Concord and Salem each celebrated the centennial (100th) birthday of Nathaniel Hawthorne on July 4, 1904.
For the Essex Institute's celebration, Henry James wrote a letter in lieu of attending.
The Concord festivities were organized by Mrs. Daniel Lothrop, then owner of the last home of Hawthorne, and an author of books for children.
According to Moncure D. Conway, Concord resident and biographer of Hawthorne (in his Autobiography, Memories and Experiences, cited by Josephine Latham Swayne, The Story of Concord, 1906, page 306),
"Mrs. Daniel Lothrop, present owner of The Wayside. . . had the happy enterprise to make the centennial birthday of the unique author, July 4, 1904, the occasion of a literary fete. With beautiful hospitality she entertained in her house Julia Ward Howe, Thomas Wentworth Higginson and myself, Hawthorne's acquaintances, and with some of the younger generation,--among these Beatrix Hawthorne, grand-daughter of the great man,--we the survivors held memorable symposia. . . . On the first day of the fete Wentworth Higginson spoke out in the grove in his characteristic vein of subtle wit and wisdom, and Beatrix--a lovely maid of twenty, a mystical apparition of her grandfather--drew aside the American flag which veiled a tablet of the author who walked there."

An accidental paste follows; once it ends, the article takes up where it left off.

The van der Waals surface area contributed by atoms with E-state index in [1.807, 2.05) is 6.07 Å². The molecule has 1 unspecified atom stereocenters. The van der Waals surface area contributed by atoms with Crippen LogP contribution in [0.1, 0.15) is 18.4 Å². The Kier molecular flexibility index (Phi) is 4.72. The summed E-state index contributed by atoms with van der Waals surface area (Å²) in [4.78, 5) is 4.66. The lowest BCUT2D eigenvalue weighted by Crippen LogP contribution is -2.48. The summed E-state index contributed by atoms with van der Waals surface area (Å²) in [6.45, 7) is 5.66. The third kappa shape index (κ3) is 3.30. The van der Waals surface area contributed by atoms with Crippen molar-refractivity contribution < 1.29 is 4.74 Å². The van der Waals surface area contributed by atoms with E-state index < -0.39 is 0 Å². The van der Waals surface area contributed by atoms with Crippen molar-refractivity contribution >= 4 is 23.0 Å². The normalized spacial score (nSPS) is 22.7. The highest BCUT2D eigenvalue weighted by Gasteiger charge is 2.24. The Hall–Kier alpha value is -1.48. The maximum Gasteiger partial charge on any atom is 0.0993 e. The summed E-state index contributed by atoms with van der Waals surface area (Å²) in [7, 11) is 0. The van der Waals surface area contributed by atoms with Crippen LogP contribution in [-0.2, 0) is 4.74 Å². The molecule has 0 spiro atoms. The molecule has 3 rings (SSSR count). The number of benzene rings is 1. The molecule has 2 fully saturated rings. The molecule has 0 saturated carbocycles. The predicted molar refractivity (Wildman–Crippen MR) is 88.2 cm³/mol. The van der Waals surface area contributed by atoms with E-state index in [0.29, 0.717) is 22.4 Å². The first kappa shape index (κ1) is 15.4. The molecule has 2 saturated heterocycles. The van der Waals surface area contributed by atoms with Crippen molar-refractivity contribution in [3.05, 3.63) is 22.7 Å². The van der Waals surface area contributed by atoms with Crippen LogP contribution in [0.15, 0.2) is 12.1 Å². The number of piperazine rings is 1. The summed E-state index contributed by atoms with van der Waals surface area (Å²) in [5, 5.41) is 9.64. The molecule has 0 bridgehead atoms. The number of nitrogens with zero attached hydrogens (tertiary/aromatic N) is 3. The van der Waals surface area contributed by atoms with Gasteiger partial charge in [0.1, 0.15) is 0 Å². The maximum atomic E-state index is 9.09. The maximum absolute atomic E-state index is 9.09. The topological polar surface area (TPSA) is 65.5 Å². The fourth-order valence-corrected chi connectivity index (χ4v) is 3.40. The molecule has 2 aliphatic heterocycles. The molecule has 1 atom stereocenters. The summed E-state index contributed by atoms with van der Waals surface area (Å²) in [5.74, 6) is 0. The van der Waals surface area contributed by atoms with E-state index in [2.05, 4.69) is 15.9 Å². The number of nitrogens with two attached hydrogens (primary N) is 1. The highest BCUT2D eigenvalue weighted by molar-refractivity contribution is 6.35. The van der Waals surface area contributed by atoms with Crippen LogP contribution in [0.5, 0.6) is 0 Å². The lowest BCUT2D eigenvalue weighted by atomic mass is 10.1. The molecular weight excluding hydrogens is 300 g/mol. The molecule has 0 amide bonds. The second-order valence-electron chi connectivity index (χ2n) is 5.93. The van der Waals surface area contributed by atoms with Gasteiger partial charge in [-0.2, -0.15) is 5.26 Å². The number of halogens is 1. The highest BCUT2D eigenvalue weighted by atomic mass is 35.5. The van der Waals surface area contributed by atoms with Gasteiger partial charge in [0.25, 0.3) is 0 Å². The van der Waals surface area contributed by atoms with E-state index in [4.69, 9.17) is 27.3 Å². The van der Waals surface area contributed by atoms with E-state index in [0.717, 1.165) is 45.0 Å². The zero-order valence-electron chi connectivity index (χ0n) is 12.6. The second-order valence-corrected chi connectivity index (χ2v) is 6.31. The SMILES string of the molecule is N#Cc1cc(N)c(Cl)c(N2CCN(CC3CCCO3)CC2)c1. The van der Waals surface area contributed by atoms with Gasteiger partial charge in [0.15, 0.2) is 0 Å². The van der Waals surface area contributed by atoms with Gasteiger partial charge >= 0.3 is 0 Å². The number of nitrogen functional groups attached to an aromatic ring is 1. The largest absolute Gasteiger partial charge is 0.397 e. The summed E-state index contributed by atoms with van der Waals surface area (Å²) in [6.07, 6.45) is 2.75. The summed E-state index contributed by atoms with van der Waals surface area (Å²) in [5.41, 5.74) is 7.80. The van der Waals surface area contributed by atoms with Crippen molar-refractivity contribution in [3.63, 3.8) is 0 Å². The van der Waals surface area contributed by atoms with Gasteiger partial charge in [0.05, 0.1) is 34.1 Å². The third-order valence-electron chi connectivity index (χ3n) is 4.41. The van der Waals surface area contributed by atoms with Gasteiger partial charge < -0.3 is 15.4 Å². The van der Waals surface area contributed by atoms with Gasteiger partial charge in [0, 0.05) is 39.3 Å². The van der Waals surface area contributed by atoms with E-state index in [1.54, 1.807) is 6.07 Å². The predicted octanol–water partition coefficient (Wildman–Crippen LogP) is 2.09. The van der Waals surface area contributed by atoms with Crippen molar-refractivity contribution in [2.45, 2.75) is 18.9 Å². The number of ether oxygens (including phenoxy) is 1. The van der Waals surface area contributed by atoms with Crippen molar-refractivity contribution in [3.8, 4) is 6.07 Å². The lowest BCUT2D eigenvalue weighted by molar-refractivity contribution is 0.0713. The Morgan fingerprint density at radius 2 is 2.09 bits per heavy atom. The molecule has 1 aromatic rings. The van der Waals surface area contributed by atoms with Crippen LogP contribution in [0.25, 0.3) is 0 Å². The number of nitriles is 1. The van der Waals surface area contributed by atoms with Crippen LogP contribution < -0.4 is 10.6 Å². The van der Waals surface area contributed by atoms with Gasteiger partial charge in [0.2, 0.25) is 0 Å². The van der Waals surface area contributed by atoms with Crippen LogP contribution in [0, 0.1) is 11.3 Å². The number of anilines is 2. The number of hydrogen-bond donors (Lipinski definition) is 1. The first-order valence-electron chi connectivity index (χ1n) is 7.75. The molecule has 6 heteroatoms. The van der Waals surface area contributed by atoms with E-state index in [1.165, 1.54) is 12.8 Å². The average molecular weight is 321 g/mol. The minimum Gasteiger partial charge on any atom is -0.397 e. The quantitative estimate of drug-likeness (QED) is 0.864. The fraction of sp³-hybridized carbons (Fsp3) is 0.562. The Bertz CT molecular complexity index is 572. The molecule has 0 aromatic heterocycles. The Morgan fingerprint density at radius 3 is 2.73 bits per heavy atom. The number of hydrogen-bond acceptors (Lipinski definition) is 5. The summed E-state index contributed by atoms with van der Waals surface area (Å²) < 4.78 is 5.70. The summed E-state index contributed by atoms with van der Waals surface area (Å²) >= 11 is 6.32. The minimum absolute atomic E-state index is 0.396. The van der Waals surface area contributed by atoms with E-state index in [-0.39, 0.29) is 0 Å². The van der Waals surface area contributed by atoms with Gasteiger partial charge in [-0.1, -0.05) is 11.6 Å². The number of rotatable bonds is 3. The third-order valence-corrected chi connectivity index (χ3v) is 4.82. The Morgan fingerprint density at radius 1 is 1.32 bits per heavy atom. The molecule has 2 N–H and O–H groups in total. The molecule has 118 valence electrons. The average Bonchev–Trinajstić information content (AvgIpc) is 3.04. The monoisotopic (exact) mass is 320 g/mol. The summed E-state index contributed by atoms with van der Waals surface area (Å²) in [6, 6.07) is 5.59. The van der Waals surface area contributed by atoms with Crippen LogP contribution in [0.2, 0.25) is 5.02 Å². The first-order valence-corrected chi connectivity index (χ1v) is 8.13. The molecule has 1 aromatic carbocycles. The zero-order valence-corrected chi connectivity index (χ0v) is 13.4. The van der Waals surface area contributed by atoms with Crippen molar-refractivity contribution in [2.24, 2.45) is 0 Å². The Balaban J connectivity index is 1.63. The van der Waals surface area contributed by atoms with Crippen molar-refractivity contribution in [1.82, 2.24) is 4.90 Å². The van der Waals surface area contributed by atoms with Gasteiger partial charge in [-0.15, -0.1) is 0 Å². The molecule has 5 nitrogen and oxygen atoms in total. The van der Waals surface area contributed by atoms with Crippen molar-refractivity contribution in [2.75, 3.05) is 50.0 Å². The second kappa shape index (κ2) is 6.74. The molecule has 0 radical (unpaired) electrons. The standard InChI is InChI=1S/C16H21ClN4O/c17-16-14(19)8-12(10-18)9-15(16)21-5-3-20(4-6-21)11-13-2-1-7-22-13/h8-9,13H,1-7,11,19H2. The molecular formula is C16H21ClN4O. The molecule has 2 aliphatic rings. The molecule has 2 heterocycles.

The tablet was placed on a boulder next to Hawthorne's path to the hill at The Wayside. It bears the following inscription:
This tablet placed
at the centennial exercises
July 4, 1904
He trod daily this path to the hill
as he passed to and fro
upon its summit
his marvelous romances.
The centennial proceedings, with illustrations and a genealogy, were published in a rare volume.
Make your plans for the bicentennial, July 4, 2004, now!